Do you need a JavaScript library?

Over the last few years JavaScript has gone through a renaissance.

From a buggy unpredictable add-on, to a mature superfast piece of kit, JavaScript is an integral component to any website. To prove this I’d present libraries like jQuery, Modernizr and RaphaĂ«l (to name a few of my favourites).

But the question of the day is: do you actually need a JavaScript library?

Libraries like jQuery are incredible tools but they can add significant weight to the page. They are so far abstracted from the core javascript that makes them it’s very easy to grind the processor to death with the simplest of tasks. Of course, the benefit of ease-of-use and fast implementation can out-weight the negatives, but learning jQuery is not the same as learning JavaScript.

I’ve seen and development myself many websites that have one single JavaScript feature. For such a site I’ve often chose to link in jQuery and then a plugin like Nivo Slider – an extra 7kb. I’ve always felt this approach was lazy. When I was presented with the same task yesterday I wrote my own custom photo rotating code taking up about 10 lines (and jQuery). I felt significantly happier after building the site, I don’t like excess!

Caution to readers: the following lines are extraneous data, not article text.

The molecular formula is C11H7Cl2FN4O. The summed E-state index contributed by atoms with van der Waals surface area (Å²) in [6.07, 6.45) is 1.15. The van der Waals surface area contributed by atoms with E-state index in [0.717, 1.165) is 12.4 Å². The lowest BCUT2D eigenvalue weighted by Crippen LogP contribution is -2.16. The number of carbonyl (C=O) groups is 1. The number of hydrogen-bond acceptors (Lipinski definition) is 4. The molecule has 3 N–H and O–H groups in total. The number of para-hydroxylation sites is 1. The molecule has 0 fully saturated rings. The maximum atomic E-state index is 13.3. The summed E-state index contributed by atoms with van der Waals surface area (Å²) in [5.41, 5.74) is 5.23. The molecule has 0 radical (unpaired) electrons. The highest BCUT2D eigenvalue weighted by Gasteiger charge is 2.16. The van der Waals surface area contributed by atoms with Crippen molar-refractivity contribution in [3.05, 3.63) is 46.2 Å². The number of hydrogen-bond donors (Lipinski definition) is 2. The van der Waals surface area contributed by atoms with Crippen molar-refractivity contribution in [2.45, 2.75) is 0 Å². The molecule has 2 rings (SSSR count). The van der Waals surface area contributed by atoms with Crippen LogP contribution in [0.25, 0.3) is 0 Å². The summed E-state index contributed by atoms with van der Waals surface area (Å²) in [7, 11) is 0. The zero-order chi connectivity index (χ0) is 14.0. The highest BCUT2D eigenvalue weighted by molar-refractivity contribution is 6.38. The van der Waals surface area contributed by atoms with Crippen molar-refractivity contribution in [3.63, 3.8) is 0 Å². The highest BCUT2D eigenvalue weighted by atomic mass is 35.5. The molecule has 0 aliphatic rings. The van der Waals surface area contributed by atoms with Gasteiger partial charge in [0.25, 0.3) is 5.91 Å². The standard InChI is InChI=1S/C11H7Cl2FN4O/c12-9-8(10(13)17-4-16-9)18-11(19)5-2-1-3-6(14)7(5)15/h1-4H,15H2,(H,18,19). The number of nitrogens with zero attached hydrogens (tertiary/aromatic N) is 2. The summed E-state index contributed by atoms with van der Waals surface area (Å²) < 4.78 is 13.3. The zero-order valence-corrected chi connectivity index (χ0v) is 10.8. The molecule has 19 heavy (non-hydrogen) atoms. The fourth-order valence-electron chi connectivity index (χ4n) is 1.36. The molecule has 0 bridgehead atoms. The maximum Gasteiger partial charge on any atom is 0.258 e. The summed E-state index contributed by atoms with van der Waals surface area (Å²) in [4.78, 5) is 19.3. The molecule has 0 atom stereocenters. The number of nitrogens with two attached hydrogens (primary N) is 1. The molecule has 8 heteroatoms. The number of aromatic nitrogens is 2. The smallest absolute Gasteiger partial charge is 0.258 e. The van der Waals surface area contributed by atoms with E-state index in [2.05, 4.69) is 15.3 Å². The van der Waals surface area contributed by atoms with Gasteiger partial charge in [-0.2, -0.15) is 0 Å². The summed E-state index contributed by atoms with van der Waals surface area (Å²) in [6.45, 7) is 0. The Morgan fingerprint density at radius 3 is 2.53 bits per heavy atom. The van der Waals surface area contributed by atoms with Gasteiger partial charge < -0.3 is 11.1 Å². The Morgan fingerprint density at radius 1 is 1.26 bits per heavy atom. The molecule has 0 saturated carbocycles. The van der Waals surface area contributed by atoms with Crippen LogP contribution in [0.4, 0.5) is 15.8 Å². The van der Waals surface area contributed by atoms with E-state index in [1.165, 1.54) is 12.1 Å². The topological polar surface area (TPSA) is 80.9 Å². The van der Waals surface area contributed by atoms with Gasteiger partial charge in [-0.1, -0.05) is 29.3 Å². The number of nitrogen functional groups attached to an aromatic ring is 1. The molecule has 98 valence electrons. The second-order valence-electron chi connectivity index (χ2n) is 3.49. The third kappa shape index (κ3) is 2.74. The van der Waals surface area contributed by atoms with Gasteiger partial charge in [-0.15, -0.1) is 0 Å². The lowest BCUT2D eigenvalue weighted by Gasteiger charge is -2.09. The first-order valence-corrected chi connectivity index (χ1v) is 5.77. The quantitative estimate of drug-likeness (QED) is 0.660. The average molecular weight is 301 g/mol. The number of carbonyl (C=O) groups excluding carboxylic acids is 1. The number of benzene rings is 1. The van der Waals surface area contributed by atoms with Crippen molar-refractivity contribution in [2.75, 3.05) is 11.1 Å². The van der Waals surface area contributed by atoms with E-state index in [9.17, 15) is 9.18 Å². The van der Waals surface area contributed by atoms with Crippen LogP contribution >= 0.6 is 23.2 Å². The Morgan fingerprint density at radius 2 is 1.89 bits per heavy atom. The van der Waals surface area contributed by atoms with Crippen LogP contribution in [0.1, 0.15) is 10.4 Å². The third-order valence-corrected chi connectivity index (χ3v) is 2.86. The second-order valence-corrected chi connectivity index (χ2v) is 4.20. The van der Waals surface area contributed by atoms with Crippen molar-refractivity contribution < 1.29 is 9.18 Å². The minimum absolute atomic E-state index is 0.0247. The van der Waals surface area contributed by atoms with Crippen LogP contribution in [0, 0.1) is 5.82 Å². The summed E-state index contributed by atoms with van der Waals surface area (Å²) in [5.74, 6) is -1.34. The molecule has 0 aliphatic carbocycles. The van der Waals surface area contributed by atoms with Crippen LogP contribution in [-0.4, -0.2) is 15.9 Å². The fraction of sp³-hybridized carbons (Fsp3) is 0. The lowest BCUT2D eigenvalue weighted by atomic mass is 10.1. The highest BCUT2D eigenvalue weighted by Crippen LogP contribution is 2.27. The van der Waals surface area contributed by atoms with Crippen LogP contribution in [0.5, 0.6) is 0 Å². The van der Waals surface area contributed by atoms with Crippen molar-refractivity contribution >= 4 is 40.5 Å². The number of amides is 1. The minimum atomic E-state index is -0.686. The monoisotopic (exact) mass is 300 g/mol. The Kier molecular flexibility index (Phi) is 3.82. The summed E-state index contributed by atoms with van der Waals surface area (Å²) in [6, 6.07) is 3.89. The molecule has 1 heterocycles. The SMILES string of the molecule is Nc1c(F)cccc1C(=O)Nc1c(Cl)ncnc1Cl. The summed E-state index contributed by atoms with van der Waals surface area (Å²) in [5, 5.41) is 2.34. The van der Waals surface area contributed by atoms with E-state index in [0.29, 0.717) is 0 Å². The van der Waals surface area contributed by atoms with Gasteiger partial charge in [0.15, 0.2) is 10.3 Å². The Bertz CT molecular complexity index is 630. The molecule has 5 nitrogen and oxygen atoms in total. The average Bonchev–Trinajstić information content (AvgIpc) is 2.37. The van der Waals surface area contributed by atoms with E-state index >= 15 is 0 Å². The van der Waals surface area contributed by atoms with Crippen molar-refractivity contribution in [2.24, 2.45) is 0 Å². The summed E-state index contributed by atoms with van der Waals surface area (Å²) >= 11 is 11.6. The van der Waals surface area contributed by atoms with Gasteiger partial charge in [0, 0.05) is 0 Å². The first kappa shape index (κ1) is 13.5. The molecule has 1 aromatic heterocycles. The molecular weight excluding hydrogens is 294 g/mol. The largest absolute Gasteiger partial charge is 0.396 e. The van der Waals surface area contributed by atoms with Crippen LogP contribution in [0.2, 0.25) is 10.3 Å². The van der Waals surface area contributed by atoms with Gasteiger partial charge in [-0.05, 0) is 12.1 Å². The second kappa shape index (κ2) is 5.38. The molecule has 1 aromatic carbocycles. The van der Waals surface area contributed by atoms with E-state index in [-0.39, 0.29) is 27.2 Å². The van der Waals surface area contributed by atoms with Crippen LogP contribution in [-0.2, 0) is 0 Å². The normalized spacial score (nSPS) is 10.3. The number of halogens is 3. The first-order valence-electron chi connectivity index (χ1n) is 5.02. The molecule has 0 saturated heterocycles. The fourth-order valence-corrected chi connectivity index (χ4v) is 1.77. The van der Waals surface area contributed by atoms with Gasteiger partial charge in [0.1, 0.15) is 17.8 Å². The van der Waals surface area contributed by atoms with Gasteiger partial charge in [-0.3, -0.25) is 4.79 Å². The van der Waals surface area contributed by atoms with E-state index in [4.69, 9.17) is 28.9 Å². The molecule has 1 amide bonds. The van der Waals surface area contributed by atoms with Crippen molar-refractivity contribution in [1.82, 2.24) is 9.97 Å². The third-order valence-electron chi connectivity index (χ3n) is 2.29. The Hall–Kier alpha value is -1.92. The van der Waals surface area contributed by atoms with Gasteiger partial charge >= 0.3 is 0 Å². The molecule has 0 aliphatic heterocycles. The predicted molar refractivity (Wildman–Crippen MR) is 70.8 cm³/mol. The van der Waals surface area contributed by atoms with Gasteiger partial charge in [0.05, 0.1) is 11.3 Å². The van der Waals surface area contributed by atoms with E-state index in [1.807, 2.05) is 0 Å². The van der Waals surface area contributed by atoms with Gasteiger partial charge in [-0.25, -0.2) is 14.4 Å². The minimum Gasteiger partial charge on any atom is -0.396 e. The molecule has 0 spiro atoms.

There is an element of “reinventing the wheel” there, but when the wheel fits a tractor and I’m on a push bike I’m happy with that.

On another site I included the Modernizr library so that I could detect the HTML5 placeholder attribute and replicate it with jQuery if it didn’t exist in older browsers. When I came to build the new version of this site ( I wanted to do the same thing but felt guilty bloating it out with another JavaScript library. Instead of throwing Modernizr into the mix without a care I decided to dive inside and see how it actually worked. After a few minutes I reduced my code requirements to a few lines:

var f = document.createElement('input');
var placeholder = !!('placeholder' in f);
if (!placeholder) {
  /* jQuery to replicate placeholder attribute */

Modernizr is an absolutely outstanding piece of JavaScript but it’s also a perfect example of one you’ll almost always never need in its entirety. By hacking around inside you can make huge improvements to the size and speed of your website and your own knowledge of JavaScript. The majority of Modernizr can be reduced down to tiny chunks for each feature (in fact version 2.0 looks like it will be a module based JS library).

So next time you need a library or plugin think twice. With a little know how you can achieve the same thing with significantly less code and no excess waste.

Ironically it was Paul Irish (who co-created Modernizr) that gave me the idea of looking deeper at JavaScript libraries from his excellent blog post and video 10 Things I Learned from the jQuery Source.

Buy me a coffee! Support me on Ko-fi